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In what ways do you find the design of buildings inaccessible?

Cher_ScopeCher_Scope Posts: 3,976

Scope community team

edited August 2020 in Disabled people

I recently watched a TED talk given by Sinead Burke, the disability rights activist, called  “Why design should include everyone”.

In the TED talk Sinead speaks about living in a world designed for people of a ‘normal height’ and tells us how as a little person, who is 3 foot 5 inch, she comes across different problems in daily life.  Some of these problems relate to locking toilet doors, being unable to reach cups in coffee shops and sitting on chairs.  

Sinead speaks more about these issues in her empowering BBC Desert Island Discs podcast saying,

“We have become so focused designing a world for one specific type of person that our lens has been so narrow that if we widened it to include a whole host of people, we’ll realise quickly that has benefit and value for everybody”

 Photo of communal toilet sinks



Over to you,  have you experienced inaccessible building designs? If so, where and what happened?  
Or have you seen a good example of an inclusive building or shop that was easy to get around?  

Let us know your thoughts in the comments.
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Replies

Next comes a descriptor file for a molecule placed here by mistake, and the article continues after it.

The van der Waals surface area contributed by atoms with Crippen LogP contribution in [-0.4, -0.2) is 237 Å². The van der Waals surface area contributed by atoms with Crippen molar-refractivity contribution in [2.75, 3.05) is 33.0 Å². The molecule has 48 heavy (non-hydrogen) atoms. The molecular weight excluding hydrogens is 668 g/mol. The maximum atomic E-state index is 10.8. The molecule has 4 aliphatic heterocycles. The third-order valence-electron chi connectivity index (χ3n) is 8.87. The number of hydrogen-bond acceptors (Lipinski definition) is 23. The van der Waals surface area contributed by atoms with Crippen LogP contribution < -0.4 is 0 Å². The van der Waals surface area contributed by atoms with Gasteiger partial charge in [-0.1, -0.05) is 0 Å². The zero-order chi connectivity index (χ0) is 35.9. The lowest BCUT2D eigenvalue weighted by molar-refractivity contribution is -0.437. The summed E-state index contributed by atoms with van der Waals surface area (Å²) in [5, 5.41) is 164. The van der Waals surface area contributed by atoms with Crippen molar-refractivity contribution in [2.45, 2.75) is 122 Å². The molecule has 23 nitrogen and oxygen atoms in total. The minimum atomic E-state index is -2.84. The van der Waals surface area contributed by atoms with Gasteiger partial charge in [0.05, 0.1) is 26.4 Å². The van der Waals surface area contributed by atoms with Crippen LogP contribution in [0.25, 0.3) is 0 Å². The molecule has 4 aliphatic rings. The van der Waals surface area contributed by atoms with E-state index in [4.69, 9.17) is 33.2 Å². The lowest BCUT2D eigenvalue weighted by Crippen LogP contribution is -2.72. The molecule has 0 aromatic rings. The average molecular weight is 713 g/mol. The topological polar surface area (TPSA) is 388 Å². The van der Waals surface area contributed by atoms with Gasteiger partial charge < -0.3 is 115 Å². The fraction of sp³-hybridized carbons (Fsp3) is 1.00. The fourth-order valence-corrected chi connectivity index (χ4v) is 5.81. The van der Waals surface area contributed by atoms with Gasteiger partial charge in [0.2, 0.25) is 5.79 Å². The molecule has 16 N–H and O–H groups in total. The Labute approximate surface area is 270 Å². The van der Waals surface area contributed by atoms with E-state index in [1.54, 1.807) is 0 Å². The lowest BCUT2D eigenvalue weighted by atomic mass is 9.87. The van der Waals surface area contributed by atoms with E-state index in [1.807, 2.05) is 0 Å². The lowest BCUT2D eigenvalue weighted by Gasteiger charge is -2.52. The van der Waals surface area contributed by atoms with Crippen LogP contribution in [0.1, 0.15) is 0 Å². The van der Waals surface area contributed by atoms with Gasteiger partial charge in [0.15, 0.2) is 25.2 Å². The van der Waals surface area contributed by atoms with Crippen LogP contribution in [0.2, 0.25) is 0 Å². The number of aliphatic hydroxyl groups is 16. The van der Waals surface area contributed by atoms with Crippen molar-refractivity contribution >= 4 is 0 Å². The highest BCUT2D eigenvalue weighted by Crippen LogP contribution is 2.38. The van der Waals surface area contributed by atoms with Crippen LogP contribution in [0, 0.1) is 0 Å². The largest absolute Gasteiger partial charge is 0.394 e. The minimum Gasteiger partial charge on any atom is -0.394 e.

• janer1967janer1967 Member Posts: 11,085 Disability Gamechanger
    Hi

    I find lots of buildings that have issues with access being a wheelchair user, anywhere with steps to enter the building is a no go area if on my own. I find older bulidings are the main issue

    Also places where there isnt disabled toilets and also very cramped so cant turn around in the chair

    Height is also an issue for wheelchair users cant reach top shelves in shops, counter tops too high

    The list could go on its endless 
  • Cher_ScopeCher_Scope Posts: 3,976

    Scope community team

    @janer1967 Agh, that sounds really impractical and emphasises the point that buildings are designed for just the one kind of person - 2 legs, no wheels!  Have you been anywhere and been impressed by it?
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  • janer1967janer1967 Member Posts: 11,085 Disability Gamechanger
    Mainly shopping centres like meadowhell are good for access and disabled facilities but some of the shops inside are too cramped 

    The sports direct shop in French gate centre totally unacceptable 2nd floor can get in ground floor but no lift in store can use centre lift but then entrance into 2nd floor of shop has steps told them few times but the staff just turn you away 
  • Cher_ScopeCher_Scope Posts: 3,976

    Scope community team

    'Meadowhell'  :D I agree there, I'm impressed with most of the facilities and the wide landings but some shops have very narrow aisles.

    That's disappointing about Sports Direct.  A good example of how not to be inclusive or cater to the diversity of bodies! 
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  • Saffy2000Saffy2000 Member Posts: 2 Listener
    Doors that have to be physically opened .... ever tried it in a wheelchair?  
  • Sorry_SusanSorry_Susan Member Posts: 58 Courageous
    Counters at banks are high. Counters in general are high. 
    My daughter is a wheelchair user and on occasion she is completely ignored and l am addressed instead by assistants or tellers. 
  • Cher_ScopeCher_Scope Posts: 3,976

    Scope community team

    @Saffy2000 grr, I can imagine the frustration  :smile:

    @Sorry_Susan That must be really annoying for her, I'm sorry.  These are good examples of how we need to be more inclusive in the design of everyday buildings.  
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